THUNDER BAY — A solitary wolf that was part of a research project based in Minnesota has been found dead northwest of Thunder Bay, with a snare around its neck.
The 3-to-4-year old female had been collared by a study team for the Voyageurs Wolf Project last May, then tracked by GPS after she was set free just south of Rainy Lake.
Dubbed VO91, the wolf immediately headed north across the international border, then travelled east to the Shabaqua and Kaministiquia area where she spent most of the summer.
In late August she resumed wandering to the north and northeast, eventually getting as far as Lake Nipigon.
However, she then took a wide circle back to her point of origin, and settled down again last month in an area roughly between Shabaqua and Raith.
Last week, the wolf's radio collar sent out a mortality signal, meaning the collar was no longer moving and she was possibly dead.
In a social media post, the study team described her movements over the previous two weeks as odd, saying she had been spending a lot of time around a beaver pond and "wasn't moving much."
"We figured she had either made a large kill like a moose, or something was going on," the post added.
After the mortality signal came in, the U.S. team enlisted the aid of Canadian supporters of the project to find out for certain.
Last Friday, they located VO91's body with a snare around her neck.
In a post Monday, Voyageurs Wolf Project said the wolf had "pulled the snare out of the ground where it was anchored, meaning she was moving around with the snare on her neck for some time."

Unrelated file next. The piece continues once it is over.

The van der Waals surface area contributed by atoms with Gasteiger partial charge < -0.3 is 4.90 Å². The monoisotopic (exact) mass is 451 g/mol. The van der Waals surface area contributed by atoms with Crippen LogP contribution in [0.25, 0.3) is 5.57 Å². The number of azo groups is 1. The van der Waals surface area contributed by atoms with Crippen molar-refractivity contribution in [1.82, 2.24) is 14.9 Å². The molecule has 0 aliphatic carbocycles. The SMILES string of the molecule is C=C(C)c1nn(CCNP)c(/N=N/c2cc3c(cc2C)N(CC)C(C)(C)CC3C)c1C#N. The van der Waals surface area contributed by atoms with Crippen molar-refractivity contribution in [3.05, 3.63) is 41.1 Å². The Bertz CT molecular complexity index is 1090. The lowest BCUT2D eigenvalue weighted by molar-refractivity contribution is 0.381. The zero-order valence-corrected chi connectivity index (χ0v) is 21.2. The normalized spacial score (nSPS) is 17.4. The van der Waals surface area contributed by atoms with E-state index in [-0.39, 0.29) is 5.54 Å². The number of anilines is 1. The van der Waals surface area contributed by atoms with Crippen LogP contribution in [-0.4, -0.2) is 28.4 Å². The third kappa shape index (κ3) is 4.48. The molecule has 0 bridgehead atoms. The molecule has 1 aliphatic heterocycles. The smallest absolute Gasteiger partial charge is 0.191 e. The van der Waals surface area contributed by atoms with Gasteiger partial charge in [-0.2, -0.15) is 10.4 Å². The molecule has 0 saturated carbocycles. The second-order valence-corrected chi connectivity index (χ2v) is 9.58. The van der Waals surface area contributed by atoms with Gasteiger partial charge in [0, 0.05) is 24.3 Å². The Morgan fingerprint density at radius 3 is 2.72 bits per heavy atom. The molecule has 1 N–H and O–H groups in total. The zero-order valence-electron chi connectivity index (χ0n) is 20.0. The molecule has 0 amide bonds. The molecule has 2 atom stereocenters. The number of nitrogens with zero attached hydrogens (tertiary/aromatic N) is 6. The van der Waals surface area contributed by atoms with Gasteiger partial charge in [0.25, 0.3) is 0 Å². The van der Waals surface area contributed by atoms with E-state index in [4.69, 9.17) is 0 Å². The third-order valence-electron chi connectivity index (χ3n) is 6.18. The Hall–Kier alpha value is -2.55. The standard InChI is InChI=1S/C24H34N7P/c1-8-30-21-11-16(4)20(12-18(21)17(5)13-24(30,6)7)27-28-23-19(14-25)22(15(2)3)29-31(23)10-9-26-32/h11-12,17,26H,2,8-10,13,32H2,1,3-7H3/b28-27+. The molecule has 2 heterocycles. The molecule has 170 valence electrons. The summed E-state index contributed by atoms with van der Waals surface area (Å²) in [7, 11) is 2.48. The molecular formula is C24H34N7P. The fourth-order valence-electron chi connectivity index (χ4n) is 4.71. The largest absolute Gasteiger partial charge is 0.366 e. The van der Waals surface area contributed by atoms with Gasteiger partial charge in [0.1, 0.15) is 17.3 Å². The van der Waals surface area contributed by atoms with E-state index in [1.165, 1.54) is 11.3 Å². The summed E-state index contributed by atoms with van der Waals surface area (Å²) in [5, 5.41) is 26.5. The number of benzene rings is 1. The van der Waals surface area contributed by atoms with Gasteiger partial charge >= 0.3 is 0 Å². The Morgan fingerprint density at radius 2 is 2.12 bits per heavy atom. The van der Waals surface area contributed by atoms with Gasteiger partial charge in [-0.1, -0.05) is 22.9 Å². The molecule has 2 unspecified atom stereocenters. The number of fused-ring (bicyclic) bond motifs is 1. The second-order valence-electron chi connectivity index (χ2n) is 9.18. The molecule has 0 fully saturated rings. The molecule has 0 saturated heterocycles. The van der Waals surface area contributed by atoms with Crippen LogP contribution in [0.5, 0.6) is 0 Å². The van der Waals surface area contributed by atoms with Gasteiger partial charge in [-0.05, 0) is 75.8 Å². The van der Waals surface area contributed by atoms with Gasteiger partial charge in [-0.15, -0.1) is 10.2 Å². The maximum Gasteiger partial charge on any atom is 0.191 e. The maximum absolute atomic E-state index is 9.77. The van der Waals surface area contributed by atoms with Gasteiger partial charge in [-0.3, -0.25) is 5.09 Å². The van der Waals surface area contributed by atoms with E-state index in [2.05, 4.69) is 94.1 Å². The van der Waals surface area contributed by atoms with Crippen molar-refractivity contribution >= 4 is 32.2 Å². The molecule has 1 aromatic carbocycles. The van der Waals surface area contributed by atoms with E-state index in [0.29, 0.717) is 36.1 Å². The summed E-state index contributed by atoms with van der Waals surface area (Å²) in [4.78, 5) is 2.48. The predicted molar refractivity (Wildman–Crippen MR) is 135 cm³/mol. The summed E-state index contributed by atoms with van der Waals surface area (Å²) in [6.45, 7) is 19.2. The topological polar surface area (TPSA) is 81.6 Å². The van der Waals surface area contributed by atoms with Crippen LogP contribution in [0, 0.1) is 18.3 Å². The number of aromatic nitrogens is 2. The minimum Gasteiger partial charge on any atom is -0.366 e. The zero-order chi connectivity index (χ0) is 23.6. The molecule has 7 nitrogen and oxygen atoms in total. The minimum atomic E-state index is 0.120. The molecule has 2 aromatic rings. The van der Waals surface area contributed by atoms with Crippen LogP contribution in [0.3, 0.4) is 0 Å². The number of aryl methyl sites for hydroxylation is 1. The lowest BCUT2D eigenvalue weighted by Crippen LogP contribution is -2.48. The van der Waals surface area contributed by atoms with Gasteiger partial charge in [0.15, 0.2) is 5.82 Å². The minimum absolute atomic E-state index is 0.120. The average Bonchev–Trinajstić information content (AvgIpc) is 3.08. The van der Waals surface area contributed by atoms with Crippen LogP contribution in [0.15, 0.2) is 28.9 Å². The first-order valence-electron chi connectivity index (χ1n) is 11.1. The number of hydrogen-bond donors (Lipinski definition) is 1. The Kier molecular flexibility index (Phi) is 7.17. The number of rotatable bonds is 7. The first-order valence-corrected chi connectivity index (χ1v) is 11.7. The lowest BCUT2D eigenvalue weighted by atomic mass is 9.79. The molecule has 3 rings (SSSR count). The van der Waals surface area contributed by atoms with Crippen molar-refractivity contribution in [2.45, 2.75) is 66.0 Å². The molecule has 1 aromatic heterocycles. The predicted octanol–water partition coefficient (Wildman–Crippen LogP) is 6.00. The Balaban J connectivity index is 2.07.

The study team suspects that "based on her GPS locations and movement patterns, VO91 was initially caught in the snare in mid-to-late September. It appears she then eventually died 10 days to two weeks after this on Oct. 4."
Monday's post acknowledged that VO91's death will be upsetting to people who have been following the progress of the Voyageurs Wolf Project, which frequently releases video of wolves captured on cameras it maintains in its northern Minnesota study area.
"Our goal through our social media has been to share objective insight into the wolves we study and what their lives entail whether that be pleasant, unpleasant or in between," the post said.
It added "VO91's travels captured the fascination of many, and when we first shared her journey, we had no idea how her story would unfold. Ultimately, though, her end (i.e. human-caused mortality) is not dissimilar from the end of many wolves that live in areas where people are present."
VO91 was one of 20 wolves currently being tracked with GPS by the Voyageurs Wolf Project.
The project is a collaboration between the University of Minnesota and Voyageurs National Park, with funding assistance from the Minnesota Environment and Natural Resources Trust Fund.